We live in an age of ubiquitous data. Vast amounts of new data are produced each day, from sources as diverse as the online interactions among people, wearable health monitors, and sensor networks measuring weather and traffic. The dramatic rise in our ability to gather, store, and analyze “Big Data” is revolutionizing business, government, science, medicine, and education.
The University of Massachusetts is a leader in managing Big Data—massive amounts of information that is collected, analyzed and harnessed for new discovery and smart decision-making—and data science—the interdisciplinary and complex mining of knowledge from Big Data. Our five campuses, the flagship in Amherst, the medical school in Worcester, and the Boston, Dartmouth, and Lowell campuses have world-leading strengths in three key complementary areas: (1) building infrastructure to access and process Big Data efficiently and effectively; (2) developing machine learning analytics that construct statistical models and make accurate, meaningful predictions; and (3) creating applications in a wide range of fields, from fighting terrorism to finding cures for diseases.
> Nearly 200 UMass faculty members working in areas directly related to data science have collectively generated nearly $180 million in research funding since 2010 and are recognized internationally for their research.
These researchers have established partnerships with many Fortune 500 companies, including Google, Yahoo, Amazon, Oracle, Raytheon, BAE and MassMutual.
> The pioneering UMass research in data science dovetails with the needs of the nearly 500 Massachusetts companies tapping into Big Data to improve our world and their bottom lines.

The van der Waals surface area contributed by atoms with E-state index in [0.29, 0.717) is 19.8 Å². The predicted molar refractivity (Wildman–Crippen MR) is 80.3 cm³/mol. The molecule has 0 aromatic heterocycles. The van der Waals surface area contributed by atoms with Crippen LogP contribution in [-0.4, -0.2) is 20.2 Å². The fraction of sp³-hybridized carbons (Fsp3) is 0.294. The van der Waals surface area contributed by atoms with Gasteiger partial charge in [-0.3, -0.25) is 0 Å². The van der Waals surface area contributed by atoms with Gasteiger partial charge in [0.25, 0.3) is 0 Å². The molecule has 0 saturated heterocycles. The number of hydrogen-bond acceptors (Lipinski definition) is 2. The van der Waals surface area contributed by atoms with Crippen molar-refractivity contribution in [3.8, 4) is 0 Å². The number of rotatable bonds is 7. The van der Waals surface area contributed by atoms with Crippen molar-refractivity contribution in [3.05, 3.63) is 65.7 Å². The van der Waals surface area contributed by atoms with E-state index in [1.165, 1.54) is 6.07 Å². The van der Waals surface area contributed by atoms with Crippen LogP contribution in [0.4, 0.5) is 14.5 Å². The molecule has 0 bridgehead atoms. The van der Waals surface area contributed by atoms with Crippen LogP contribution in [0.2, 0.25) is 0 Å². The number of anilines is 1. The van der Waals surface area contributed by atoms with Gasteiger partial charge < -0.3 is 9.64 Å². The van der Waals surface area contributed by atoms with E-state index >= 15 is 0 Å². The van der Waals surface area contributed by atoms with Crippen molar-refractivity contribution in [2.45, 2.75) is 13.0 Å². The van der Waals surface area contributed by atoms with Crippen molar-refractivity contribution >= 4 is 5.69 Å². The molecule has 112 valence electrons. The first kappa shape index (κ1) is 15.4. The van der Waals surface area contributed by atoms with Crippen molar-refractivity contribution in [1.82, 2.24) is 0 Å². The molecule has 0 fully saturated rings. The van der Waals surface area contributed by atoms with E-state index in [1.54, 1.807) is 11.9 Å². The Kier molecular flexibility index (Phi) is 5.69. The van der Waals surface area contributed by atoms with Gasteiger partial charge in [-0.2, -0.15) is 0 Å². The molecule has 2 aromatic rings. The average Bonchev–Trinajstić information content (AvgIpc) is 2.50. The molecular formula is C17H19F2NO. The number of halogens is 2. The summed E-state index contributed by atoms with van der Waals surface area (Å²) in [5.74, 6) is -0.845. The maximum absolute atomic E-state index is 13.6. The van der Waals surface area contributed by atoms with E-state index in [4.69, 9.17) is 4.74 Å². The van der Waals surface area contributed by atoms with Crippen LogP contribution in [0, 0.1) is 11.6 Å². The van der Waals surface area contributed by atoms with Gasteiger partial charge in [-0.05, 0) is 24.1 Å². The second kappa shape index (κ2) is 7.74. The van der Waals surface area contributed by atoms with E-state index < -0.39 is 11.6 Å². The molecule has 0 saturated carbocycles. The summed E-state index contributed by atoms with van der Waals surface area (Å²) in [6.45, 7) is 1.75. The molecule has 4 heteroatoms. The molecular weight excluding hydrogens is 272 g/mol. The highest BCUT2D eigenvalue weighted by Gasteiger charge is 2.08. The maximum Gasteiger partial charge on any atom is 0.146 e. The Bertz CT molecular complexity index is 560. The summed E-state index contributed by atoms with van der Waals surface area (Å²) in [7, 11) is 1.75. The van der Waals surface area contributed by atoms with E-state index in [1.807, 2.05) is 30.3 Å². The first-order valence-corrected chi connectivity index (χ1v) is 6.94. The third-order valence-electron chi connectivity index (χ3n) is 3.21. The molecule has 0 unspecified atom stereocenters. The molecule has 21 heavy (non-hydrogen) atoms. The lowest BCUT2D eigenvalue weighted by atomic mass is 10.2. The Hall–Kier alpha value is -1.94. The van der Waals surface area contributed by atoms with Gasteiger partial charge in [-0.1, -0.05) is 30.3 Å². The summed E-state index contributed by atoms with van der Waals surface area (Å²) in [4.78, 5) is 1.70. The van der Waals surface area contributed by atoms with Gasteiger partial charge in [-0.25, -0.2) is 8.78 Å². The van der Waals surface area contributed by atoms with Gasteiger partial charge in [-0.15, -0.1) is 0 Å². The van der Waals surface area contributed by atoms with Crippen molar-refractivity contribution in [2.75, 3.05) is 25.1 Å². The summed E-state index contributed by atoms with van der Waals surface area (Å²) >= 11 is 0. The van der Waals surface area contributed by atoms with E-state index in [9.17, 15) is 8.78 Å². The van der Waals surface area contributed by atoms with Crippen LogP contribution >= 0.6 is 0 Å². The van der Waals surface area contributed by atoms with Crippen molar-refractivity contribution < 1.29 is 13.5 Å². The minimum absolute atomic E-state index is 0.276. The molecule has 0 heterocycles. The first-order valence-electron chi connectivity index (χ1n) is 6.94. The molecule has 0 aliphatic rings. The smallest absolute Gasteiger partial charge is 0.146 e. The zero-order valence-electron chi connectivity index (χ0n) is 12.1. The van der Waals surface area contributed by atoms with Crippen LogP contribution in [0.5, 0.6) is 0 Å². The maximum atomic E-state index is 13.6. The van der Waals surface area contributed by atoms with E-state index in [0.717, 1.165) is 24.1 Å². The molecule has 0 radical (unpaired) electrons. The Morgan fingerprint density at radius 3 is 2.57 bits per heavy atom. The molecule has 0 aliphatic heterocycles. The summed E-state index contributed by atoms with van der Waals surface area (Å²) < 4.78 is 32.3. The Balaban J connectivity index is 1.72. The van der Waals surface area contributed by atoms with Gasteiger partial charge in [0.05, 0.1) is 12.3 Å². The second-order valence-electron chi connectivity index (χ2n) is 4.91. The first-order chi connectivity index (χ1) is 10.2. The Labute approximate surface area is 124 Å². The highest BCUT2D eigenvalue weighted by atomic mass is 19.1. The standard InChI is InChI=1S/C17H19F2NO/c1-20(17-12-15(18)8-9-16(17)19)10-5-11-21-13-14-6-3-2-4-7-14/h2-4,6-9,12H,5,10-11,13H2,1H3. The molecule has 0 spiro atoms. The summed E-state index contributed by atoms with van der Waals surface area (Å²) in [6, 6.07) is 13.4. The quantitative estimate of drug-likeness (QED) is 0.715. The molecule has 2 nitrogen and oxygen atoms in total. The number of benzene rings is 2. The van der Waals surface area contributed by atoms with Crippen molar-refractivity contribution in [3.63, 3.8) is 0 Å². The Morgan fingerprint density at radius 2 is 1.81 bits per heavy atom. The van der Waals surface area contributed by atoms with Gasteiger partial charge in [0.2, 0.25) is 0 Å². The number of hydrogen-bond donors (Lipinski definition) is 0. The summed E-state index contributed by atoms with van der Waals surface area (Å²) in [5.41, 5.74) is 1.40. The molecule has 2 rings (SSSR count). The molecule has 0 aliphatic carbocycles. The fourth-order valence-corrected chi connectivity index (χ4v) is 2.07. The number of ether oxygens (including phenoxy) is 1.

These firms have already attracted the interest of many investors. Private investment in Big Data in Massachusetts since 2000 has totaled $2.5 billion.
Tools for data science, and students trained to wield and extend those tools, are in high demand because these techniques have the power to increase productivity, develop insights into patterns of human behavior, transform existing business practices, and spawn entirely new industries.
In addition to driving data science innovation and discovery, the UMass system is the pipeline for Massachusetts’s data science workforce. UMass awarded 17 percent of the 1,000 data science degrees granted statewide in 2012. The majority of graduates from comprehensive bachelor’s, master’s, and doctoral programs remain in their home state. No doubt they will be critical to filling 120,000 Big Data jobs expected by 2018. Equally as important, educated workers will keep Big Data firms thriving in Massachusetts and support the burgeoning industry. This will increase the prosperity and well-being of the Commonwealth.
As a public research university with a statewide geographic presence, UMass is uniquely positioned to spur economic engagement and contribute to Big Data for solving problems in all economic sectors from agriculture and fisheries to manufacturing and health care. For example,
> UMass professors are trailblazers in the field of wearable motion sensors, and the Amherst campus is a founding member of a national center of excellence focused on using mobile sensor data to improve patient health.
Maintaining the Commonwealth’s leadership role in Big Data will require continuing collaboration among UMass, the private sector, and state government. Through concerted efforts and targeted investments
in talent, educational programs, and infrastructure, Massachusetts and UMass will be well equipped to emerge as an international hub of data science discoveries and innovation, home to coveted degree programs, and a primary source for the next generation of Big Data scientists.
This report is organized around each campus’s Big Data activities, research centers, labs, and institutes, and highlights of faculty at work. An appendix lists all faculty members by name, along with their academic department affiliation and research focus area(s).